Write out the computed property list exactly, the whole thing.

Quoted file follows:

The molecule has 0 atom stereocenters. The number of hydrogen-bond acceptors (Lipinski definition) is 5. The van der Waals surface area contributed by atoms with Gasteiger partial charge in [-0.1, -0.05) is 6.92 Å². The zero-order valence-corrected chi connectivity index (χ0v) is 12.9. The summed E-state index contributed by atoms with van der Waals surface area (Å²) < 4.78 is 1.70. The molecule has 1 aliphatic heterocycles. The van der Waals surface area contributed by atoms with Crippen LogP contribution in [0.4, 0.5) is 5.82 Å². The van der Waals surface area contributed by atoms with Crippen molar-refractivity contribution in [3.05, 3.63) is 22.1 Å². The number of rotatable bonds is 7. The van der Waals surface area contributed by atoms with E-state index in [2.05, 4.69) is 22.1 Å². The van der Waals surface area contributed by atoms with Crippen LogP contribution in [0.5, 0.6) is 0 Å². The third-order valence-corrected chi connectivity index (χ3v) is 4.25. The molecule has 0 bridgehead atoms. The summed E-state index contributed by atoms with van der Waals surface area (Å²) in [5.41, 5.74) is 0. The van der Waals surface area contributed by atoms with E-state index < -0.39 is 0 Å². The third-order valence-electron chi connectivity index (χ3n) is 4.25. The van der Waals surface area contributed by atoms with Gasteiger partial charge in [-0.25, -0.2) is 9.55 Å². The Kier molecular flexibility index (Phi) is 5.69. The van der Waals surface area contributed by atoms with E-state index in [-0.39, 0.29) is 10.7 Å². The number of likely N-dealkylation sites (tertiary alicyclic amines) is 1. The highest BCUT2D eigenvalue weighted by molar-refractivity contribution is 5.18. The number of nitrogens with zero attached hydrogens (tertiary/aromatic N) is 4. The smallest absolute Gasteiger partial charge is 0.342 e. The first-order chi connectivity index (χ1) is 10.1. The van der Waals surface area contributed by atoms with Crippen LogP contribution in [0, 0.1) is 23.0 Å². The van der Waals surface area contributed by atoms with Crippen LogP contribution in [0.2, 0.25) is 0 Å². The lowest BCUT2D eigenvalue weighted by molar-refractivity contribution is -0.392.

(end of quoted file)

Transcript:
The molecule has 0 atom stereocenters. The number of hydrogen-bond acceptors (Lipinski definition) is 5. The van der Waals surface area contributed by atoms with Gasteiger partial charge in [-0.1, -0.05) is 6.92 Å². The zero-order valence-corrected chi connectivity index (χ0v) is 12.9. The summed E-state index contributed by atoms with van der Waals surface area (Å²) < 4.78 is 1.70. The molecule has 1 aliphatic heterocycles. The van der Waals surface area contributed by atoms with Crippen LogP contribution in [0.4, 0.5) is 5.82 Å². The van der Waals surface area contributed by atoms with Crippen molar-refractivity contribution in [3.05, 3.63) is 22.1 Å². The number of rotatable bonds is 7. The van der Waals surface area contributed by atoms with E-state index in [2.05, 4.69) is 22.1 Å². The van der Waals surface area contributed by atoms with Crippen LogP contribution in [0.5, 0.6) is 0 Å². The third-order valence-corrected chi connectivity index (χ3v) is 4.25. The molecule has 0 bridgehead atoms. The summed E-state index contributed by atoms with van der Waals surface area (Å²) in [5.41, 5.74) is 0. The van der Waals surface area contributed by atoms with E-state index < -0.39 is 0 Å². The third-order valence-electron chi connectivity index (χ3n) is 4.25. The van der Waals surface area contributed by atoms with Gasteiger partial charge in [-0.25, -0.2) is 9.55 Å². The Kier molecular flexibility index (Phi) is 5.69. The van der Waals surface area contributed by atoms with E-state index in [-0.39, 0.29) is 10.7 Å². The number of likely N-dealkylation sites (tertiary alicyclic amines) is 1. The highest BCUT2D eigenvalue weighted by molar-refractivity contribution is 5.18. The number of nitrogens with zero attached hydrogens (tertiary/aromatic N) is 4. The smallest absolute Gasteiger partial charge is 0.342 e. The first-order chi connectivity index (χ1) is 10.1. The van der Waals surface area contributed by atoms with Crippen LogP contribution in [0, 0.1) is 23.0 Å². The van der Waals surface area contributed by atoms with Crippen LogP contribution in [0.2, 0.25) is 0 Å². The lowest BCUT2D eigenvalue weighted by molar-refractivity contribution is -0.392.